Alert: 7 people are still imprisoned 1 year after crackdown on human rights in Belarus
Omct individual region map america 01
CAT status Status under the Convention Against Torture and Other Cruel, Inhuman or Degrading Treatment or Punishment State Party since 7 July, 1988. State Party to the Optional Protocol to the Convention (OPCAT) since 14 September, 2006
Reviewed 2018 Read review

Peru

At a glance

Peru’s armed conflict, which lasted from 1980 and 2000, was characterized by the commission of massive violations of human rights, including enforced disappearances. More than 20 years on, authorities continue to prosecute abuses committed by government forces. The pardon granted to President Alberto Fujimori for crimes against humanity was annulled in 2018 by a court order. The same year, he was also charged for his alleged role in forced sterilizations of mostly poor and indigenous women during his presidency.

Despite the progress in the fight against impunity, Peru still faces many challenges in order to improve its compliance with the Convention against Torture. Reports show that many people have been killed or injured as a result of the actions taken by the security forces in response to the protests against mining projects and other extractive industries that have taken place in various regions of the country. The United Nations Committee Against Torture also reported cases of arbitrary detention and sexual violence against transgender women by members of the National Police, in addition to transgender people continuing to be denied social and legal recognition of their gender identity. Gender-based violence is also a significant issue in Peru, with an increase in the number of cases of femicide, domestic violence and sexual violence. The access to therapeutic abortion is still not guaranteed in cases where the pregnancy is the result of rape or incest and in cases of severe foetal impairment.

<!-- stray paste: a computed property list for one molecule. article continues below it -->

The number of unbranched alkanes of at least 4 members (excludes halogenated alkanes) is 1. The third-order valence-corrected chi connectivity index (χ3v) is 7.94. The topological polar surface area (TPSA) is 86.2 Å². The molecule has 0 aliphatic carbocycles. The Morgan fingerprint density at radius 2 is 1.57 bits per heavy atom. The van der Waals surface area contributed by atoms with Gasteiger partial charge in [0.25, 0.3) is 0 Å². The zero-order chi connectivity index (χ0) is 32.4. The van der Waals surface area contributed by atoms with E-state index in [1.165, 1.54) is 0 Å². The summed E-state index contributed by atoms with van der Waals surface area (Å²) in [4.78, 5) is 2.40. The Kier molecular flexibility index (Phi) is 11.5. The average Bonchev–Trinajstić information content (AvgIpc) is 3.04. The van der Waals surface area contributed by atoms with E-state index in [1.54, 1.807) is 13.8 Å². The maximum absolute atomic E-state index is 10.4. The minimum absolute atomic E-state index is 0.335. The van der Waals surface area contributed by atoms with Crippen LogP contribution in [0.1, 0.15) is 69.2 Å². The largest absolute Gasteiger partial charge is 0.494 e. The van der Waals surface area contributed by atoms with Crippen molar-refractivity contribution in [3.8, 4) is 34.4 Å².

Criminalisation, harassment and abuse of the criminal law are regularly employed to subdue human rights defenders in Peru. Individuals who peacefully defend their ancestral rights and strive to protect our environment are too often labelled as “enemies of development”.

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